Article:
YouTube paid

Channels will start at a 99 cent monthly subscription and have a 14-day trial period

YouTube made a big announcement today: paid subscriptions for certain channels. It had been rumored for some time that YouTube was readying some sort of paid model and today that becomes reality. This is the beginning of a pilot program that will likely see many more premium channels in the future.

So how does it work and how much is it? There are a select few YouTube Paid Channels launching today with that are partnering with YouTube to provide richer content starting at $0.99/month. Some channels offer discounts if you subscribe annually. All channels also offer a 14-day free trial and they insist that you use it to see how you like it. Once you subscribe, you can watch on your computer, mobile device and television.

For example, I am a huge fan of Big Think, which is a channel that brings together thinkers from around the world and produces short videos dedicated to specific ideas. They are launching a premium channel called Big Think Mentor (seen above), which will provide more videos and longer content. By making it paid, this allows them to gauge their audience and produce content that is demanded.

YouTube is a great platform and has always provided countless free videos with the support of ads. That model is still the same and will not change. However, I think YouTube wants to be able to offer its users the chance to access higher quality content aimed at a certain audience that is willing to shell out a little money. Let's be honest, 99 cents is not that much and if the creators use the platform and money strategically, I feel  that it could be a success.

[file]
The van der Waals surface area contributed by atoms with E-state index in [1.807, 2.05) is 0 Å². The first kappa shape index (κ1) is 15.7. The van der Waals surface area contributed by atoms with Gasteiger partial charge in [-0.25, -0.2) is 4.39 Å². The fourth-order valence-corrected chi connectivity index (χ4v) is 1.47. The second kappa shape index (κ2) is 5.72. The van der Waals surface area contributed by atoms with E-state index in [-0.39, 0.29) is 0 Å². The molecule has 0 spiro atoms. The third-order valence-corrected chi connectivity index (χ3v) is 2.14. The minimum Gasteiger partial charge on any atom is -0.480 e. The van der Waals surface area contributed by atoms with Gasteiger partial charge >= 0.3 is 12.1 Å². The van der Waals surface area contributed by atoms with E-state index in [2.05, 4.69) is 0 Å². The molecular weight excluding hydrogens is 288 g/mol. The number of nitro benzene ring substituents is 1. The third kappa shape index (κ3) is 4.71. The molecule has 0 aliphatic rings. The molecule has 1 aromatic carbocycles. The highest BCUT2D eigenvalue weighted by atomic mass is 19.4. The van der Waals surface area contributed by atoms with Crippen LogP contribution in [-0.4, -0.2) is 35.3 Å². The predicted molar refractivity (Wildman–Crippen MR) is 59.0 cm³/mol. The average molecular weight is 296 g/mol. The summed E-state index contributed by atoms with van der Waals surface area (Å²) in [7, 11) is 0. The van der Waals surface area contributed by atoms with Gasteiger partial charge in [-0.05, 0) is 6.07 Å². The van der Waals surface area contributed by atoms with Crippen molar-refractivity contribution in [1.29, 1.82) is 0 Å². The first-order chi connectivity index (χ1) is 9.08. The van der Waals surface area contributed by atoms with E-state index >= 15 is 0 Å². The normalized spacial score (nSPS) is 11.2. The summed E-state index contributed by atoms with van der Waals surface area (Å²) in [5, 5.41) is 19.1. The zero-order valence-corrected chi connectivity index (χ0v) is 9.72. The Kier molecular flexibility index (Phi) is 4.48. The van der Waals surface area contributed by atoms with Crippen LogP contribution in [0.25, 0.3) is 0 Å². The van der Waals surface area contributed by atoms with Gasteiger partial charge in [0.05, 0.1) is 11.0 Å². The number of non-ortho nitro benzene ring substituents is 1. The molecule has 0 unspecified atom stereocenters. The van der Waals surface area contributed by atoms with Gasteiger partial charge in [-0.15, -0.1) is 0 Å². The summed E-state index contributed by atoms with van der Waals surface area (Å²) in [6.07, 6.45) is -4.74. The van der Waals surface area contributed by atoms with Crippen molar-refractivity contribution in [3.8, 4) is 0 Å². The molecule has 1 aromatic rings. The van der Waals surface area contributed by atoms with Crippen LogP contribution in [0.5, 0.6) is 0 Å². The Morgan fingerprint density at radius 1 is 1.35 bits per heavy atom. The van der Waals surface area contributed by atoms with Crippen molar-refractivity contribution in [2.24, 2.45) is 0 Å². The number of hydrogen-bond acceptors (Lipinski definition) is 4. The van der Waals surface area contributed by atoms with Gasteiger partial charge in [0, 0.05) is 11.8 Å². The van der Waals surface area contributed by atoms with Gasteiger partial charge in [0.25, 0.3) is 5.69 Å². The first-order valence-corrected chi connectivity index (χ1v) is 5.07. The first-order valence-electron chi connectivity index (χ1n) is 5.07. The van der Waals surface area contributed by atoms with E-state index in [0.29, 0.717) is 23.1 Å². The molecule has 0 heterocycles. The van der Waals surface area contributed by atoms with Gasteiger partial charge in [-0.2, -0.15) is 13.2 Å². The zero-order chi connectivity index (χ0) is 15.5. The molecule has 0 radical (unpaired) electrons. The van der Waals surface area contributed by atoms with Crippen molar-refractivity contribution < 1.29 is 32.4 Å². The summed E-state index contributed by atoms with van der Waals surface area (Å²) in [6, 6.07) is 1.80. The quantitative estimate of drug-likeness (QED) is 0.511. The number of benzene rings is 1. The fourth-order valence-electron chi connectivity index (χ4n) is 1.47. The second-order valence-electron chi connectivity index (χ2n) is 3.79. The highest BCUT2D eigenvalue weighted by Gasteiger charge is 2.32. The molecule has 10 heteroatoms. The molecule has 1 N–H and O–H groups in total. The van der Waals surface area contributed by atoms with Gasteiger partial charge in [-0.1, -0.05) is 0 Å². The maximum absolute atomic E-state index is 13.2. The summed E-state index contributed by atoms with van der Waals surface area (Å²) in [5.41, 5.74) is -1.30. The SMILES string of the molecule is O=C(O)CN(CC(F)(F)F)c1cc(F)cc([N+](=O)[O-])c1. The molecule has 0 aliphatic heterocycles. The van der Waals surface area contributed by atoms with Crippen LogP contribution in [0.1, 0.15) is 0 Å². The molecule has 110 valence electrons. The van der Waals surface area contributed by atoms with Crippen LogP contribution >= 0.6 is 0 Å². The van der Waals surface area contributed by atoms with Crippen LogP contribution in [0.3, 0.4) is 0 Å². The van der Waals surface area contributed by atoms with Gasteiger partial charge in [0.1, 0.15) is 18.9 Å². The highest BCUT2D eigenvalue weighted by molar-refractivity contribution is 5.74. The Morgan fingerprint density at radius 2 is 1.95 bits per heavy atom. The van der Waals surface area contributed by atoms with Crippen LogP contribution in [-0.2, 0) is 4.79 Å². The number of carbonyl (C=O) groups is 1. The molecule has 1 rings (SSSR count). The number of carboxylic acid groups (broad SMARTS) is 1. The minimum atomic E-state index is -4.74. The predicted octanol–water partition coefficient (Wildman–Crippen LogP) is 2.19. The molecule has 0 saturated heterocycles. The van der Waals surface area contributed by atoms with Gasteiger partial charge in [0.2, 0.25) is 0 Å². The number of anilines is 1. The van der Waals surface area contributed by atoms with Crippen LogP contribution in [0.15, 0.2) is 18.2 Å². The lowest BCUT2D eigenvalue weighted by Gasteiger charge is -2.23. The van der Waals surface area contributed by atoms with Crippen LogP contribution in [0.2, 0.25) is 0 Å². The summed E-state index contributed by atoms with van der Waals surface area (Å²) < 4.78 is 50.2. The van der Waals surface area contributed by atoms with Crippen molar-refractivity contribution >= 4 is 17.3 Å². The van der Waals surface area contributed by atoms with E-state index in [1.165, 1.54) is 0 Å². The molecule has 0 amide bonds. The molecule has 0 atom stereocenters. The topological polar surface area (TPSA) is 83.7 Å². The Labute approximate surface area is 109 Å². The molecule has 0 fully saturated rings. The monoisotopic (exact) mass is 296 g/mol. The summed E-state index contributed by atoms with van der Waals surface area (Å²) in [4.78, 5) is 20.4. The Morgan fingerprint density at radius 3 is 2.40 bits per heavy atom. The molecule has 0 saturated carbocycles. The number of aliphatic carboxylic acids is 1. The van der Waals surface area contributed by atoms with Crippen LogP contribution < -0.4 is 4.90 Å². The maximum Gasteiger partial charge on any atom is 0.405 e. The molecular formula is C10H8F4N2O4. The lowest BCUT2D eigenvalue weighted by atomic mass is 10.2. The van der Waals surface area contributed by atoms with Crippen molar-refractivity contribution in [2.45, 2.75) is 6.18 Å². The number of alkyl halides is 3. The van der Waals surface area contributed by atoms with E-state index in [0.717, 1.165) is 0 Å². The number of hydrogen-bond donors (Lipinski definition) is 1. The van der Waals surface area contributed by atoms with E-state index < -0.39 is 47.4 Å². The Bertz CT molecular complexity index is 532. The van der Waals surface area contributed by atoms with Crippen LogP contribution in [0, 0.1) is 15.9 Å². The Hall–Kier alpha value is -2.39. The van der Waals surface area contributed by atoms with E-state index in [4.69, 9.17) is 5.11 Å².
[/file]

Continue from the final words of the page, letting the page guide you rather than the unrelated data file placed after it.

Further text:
Source: YouTube

 

Reader comments

YouTube launches paid channels, aims to provide richer content

31 Comments

I think this is a great idea. 99 cents is not a lot of money, for higher quality content. Now, queue the "YouTube is supposed to be free" replies in 3, 2, 1...

Oh? Thanks for the heads up. For some reason, I expected all of them to be priced around 99 cents per month.

The UFC channel is $5.99/month. I like watching people punch each other, but that's a bit steep for what is being sold as replays of already-produced content. It's only a solid deal if they put up the PPV events shortly after they air.

If they can make it live streaming, then I'm all in. I have satellite just for ESPN and college football. If there was an ESPN option for streaming live events, I'd pay $10 a month easily, and get rid of the $75 a month payment I make now.

I love this idea. A la carte channels should be the future. I hate that I have to have MTV and VH1, but I have to pay extra for NatGeo or the Science channel.

The ones we've right now at YouTube as free will remains free, the ones they added as premium are not available before and we're paying for them elsewhere..... Why not at YouTube?

I don't think it will work out. Now if they could get some network and cable distribution that would be awesome. Subscription to your favorite shows. Now that's a great idea. At this current level, won't work.